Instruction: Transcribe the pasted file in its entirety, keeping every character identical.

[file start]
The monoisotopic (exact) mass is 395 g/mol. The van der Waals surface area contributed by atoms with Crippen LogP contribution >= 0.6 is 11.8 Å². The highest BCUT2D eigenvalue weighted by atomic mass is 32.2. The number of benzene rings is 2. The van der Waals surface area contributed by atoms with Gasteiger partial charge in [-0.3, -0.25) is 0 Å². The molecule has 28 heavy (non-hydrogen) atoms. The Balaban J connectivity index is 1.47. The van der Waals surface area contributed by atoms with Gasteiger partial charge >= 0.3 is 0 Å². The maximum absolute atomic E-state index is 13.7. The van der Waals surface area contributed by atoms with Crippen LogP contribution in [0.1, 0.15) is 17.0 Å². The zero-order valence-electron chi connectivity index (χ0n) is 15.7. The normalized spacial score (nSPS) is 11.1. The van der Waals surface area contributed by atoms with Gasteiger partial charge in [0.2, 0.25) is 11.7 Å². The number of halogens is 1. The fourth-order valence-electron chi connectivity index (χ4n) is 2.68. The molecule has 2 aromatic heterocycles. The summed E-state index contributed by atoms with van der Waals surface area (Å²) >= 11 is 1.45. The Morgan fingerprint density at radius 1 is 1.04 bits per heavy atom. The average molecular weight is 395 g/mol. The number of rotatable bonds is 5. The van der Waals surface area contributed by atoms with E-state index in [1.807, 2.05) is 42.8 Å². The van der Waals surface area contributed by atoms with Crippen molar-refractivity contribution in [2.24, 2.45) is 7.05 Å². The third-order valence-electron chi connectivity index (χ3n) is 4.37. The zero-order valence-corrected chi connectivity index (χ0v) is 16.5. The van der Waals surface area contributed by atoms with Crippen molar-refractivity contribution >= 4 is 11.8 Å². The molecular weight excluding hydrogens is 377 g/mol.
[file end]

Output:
The monoisotopic (exact) mass is 395 g/mol. The van der Waals surface area contributed by atoms with Crippen LogP contribution >= 0.6 is 11.8 Å². The highest BCUT2D eigenvalue weighted by atomic mass is 32.2. The number of benzene rings is 2. The van der Waals surface area contributed by atoms with Gasteiger partial charge in [-0.3, -0.25) is 0 Å². The molecule has 28 heavy (non-hydrogen) atoms. The Balaban J connectivity index is 1.47. The van der Waals surface area contributed by atoms with Gasteiger partial charge >= 0.3 is 0 Å². The maximum absolute atomic E-state index is 13.7. The van der Waals surface area contributed by atoms with Crippen LogP contribution in [0.1, 0.15) is 17.0 Å². The zero-order valence-electron chi connectivity index (χ0n) is 15.7. The normalized spacial score (nSPS) is 11.1. The van der Waals surface area contributed by atoms with Gasteiger partial charge in [0.2, 0.25) is 11.7 Å². The number of halogens is 1. The fourth-order valence-electron chi connectivity index (χ4n) is 2.68. The molecule has 2 aromatic heterocycles. The summed E-state index contributed by atoms with van der Waals surface area (Å²) >= 11 is 1.45. The Morgan fingerprint density at radius 1 is 1.04 bits per heavy atom. The average molecular weight is 395 g/mol. The number of rotatable bonds is 5. The van der Waals surface area contributed by atoms with E-state index in [1.807, 2.05) is 42.8 Å². The van der Waals surface area contributed by atoms with Crippen molar-refractivity contribution in [2.24, 2.45) is 7.05 Å². The third-order valence-electron chi connectivity index (χ3n) is 4.37. The zero-order valence-corrected chi connectivity index (χ0v) is 16.5. The van der Waals surface area contributed by atoms with Crippen molar-refractivity contribution >= 4 is 11.8 Å². The molecular weight excluding hydrogens is 377 g/mol.